In fact, it has become part of the debate over what Whittier Law School professor I. Nelson Rose predicts will be the next wave of state activity on gambling — laws that explicitly legalize and regulate online gaming.
“It’s the Wild West right now,” Iowa Democratic Sen. Jeff Danielson says about the state of video poker right now, “and that doesn’t work.”
He sponsored a bill this year (SF 2275) that would have authorized Internet poker, with the licenses to run the games being offered to Iowa’s existing casino operators. The bill was passed in the Senate but stalled in House.
“It’s not about trying to bring more revenues into state government,” Danielson says. “That should be the last reason for trying to regulate Internet poker. It is about protecting consumers and dealing with an economic problem that is not going away.”
The economic problem, he says, is that the online activity is taking money away from the state’s in-state casinos and local communities, and instead sending it overseas.
At the height of the nation’s poker craze, he says, $100 million was leaking out of Iowa because of the online activity.
Under his plan, Iowans could play poker online against fellow residents as well as players in other jurisdictions where the activity has been legalized.
In addition to Iowa, Illinois is positioning itself to potentially be an early adopter of online poker.
Senate Democratic President John Cullerton unveiled a plan earlier this year to create a Division of Internet Gaming within the Illinois State Lottery. With that new agency in place, the state would legalize online poker and open up the activity to Illinois residents as well as individuals around the world living in jurisdictions where it is legal.
Early adoption, combined with a single Internet gaming platform that can attract large pools of potential poker players, could make Illinois a hub of “i-gaming” activity, Cullerton believes. As a result, instead of economic leakage, Illinois would see an influx of dollars from out-of-state residents, he says.
Earlier this year, Illinois became the first state to begin selling lottery tickets over the Internet.
Those sales began less than a year after a U.S. Department of Justice ruling gave the go-ahead not only for Illinois’ plans, but for almost any other type of intrastate gambling proposals.
“The real-world impact was eliminating the federal law that prevented states from doing whatever they want inside their own borders,” says Rose, a leading international authority on gambling law. “And, in fact, it should even allow states to go across state lines or even international lines as long as it is legal on both ends.”
Rose, for example, envisions new interstate agreements popping up among states that have approved online gaming, similar to what states do currently with multi-state lotteries.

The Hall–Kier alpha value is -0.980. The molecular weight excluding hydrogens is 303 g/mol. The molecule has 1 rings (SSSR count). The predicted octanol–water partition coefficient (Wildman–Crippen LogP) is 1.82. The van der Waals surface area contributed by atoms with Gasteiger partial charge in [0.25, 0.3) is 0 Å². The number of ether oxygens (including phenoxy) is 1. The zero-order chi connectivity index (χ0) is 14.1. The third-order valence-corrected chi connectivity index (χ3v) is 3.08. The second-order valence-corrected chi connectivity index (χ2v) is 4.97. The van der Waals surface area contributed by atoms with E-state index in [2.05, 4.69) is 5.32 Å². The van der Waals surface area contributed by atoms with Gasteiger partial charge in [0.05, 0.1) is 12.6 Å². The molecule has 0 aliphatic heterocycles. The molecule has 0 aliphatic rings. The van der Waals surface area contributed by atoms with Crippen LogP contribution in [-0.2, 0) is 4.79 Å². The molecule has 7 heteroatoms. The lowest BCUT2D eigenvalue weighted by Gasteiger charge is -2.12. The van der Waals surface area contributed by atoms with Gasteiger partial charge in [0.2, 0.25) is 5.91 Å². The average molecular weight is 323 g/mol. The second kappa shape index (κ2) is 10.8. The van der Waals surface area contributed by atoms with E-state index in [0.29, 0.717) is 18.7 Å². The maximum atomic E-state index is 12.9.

“The politics of this are, The states are desperate for money and there is so much gambling in this country already, so legalizing one more form like Internet poker is not that big a deal,” Rose says.
“Once it’s up and operating in a few states like Nevada and Delaware, and maybe Iowa and New Jersey, you’re going to find a lot of states jumping on the bandwagon.”
“It’s not going to take decades,” he adds. “In less than 10 years, most of the states will have Internet gambling by any definition.”
Policymakers will face many thorny questions along the way. What is the societal impact of legalizing online gambling, of opening up a type of gaming that can be played without leaving the home and that is only a few computer clicks away? And what kind of economic effects will it have on in-person gambling operations?
“Nobody knows the impact,” Rose says.
It is also unclear what will be legal, and what will be outlawed. Danielson wants online poker authorized in his state, but he is emphatically against online slot machines.
“Poker is a game of skill, not a game of chance,” he says. “That is a huge difference, and there is broader consensus [for legalizing online poker] for that reason.”
But what happens, Rose asks, if a state-run online lottery begins putting the image of a scratch-off ticket on a computer screen?
“Then it becomes indistinguishable from a slot machine,” he says.
Minnesota is facing some of those dilemmas now as it begins to roll out electronic bingo and pull tabs.
Tom Barrett, executive director of the Minnesota Gambling Control Board, says the new games will offer “more animation, more bells and whistles.” But at the same time, electronic pull tabs cannot mimic slot machines — no spinning reels, for example. The state, then, must carefully approve the games before they are introduced to consumers in sites across the state.
The introduction of “e-gaming” marks a new era for gambling in Minnesota, and Barrett says other states are watching closely.
States have always been keenly aware of their neighbors’ gambling laws and activity, and that will only intensify as policymakers experiment with new forms of gaming.